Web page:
Springtime came in quietly this year, lush with vibrant life and cherry blossoms. It was an unusual spring. The commerce that ran our daily lives was suspended in the web of an inhospitable virus. For a few weeks, the human footprint was reduced, and the natural world flourished. Mother Nature was given her chance to shine, to heal, to make a grand resurgence in a domain ruled by concrete and plastic. It was calm. A new peace permeated our lives, and whether we embraced it or not, it was there. When the world began to open again, the weather turned, and with it came the unsettled rhythm of navigating our place in it. In the first week of July, the storm finally receded, and a new summer began.
The summer brought back the heartening familiarity of blue skies and long crimson sunsets. The quiet world burst into life, like a sunflower unfolding in the rays of the sun. It’s not like previous summers – travel is limited to within our own regions, businesses were lost, some will never re-open, others opened with new rules and restrictions; some people have gravitated back to their workspace, some are still working from home; public transit is at half capacity. Time spent indoors ended abruptly and outdoor life started flourishing on the west coast. The temperate climate has become our safety net from the Covid-19 virus, where social distancing is easy to maintain in wide open spaces and infectious droplets get lost in the stratosphere.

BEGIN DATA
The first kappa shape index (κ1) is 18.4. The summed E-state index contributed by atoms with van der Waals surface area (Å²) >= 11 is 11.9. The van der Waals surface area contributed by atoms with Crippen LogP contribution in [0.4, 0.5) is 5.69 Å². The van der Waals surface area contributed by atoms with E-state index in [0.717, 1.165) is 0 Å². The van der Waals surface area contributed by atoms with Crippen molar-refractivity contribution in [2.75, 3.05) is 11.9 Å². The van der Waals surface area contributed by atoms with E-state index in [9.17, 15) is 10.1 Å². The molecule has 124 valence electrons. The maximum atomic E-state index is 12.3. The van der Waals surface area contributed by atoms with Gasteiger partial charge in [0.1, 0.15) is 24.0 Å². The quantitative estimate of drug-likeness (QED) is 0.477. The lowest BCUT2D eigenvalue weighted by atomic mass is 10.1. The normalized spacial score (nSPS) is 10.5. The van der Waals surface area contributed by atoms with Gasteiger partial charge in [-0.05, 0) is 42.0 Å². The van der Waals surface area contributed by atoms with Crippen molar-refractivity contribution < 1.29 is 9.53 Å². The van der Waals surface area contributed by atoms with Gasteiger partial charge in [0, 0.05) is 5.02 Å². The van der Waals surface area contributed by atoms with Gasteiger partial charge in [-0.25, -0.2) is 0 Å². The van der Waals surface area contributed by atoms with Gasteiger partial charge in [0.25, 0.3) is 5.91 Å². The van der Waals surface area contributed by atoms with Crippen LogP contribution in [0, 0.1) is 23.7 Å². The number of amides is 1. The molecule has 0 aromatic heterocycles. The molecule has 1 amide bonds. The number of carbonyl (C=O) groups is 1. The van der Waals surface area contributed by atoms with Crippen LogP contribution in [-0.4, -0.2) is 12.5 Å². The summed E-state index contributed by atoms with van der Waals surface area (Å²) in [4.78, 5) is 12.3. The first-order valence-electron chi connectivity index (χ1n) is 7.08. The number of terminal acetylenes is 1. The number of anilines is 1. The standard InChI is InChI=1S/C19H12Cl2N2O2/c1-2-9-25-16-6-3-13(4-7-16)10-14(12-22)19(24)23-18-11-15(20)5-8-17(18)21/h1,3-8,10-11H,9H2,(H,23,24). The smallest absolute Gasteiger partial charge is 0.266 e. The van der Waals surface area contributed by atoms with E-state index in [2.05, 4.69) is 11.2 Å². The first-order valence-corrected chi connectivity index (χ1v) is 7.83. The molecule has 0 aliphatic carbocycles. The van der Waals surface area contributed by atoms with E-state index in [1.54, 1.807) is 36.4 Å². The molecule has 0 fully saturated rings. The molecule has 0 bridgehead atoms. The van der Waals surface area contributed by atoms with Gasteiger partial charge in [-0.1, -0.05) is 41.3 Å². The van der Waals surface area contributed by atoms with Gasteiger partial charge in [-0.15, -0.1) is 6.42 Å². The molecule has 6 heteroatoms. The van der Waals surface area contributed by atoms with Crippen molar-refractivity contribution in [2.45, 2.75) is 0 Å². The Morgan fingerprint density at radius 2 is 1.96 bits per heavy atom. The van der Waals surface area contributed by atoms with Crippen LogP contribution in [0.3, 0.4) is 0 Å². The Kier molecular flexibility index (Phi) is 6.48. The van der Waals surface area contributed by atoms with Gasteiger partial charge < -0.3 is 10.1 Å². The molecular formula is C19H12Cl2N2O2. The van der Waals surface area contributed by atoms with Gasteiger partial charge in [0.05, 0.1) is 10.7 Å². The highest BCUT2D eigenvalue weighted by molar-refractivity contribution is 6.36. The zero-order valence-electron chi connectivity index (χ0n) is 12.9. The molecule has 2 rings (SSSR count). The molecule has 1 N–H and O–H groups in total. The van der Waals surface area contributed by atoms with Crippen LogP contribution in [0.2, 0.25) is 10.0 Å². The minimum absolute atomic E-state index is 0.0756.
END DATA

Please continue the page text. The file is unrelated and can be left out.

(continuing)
I emerged from my cocoon, leaving behind the days of online cocktail hours, and naming the spiders on our deck (we unfortunately lost “Skippy”, but “Joan” is still with us). We go for daily walks, sit on the patio with our coffee, watch the sun set with a glass of wine in the evenings; we go out for dinner once a week to support local business and enjoy good food on an open patio; we count the stars in the night sky, and breathe in the clean salty air of the ocean before it sweeps its way up the sheer verdant mountains. We appreciate the beauty and prospects found in our own backyard.
A pandemic life is not unlike a life with chronic illness – there are still adjustments to be made and precautions to take. Along with my wallet, phone and keys, my mask has become just another rudimentary item in my purse. I found a simpler, more contented life in the weeks of isolation. I created a serene internal garden that helped me plant the seeds for a new vitality. I became fearless once again, not of the virus, but in my determination to live an extraordinary life in this virulent summer, because how can life during a pandemic be ordinary? It is anything but ordinary.
I may have to live with Covid-19 for a long time, but just like RA, it won’t stop my life – it just makes me appreciate it a little more.
One of the extraordinary projects I have the pleasure of working on this summer is performing the old radio shows of the 1930’s. This is the first one.
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J.G. Chayko is a writer, actress, and international arthritis advocate who’s been involved in theatre for more than 30 years and has published poetry, fiction, and creative non-fiction.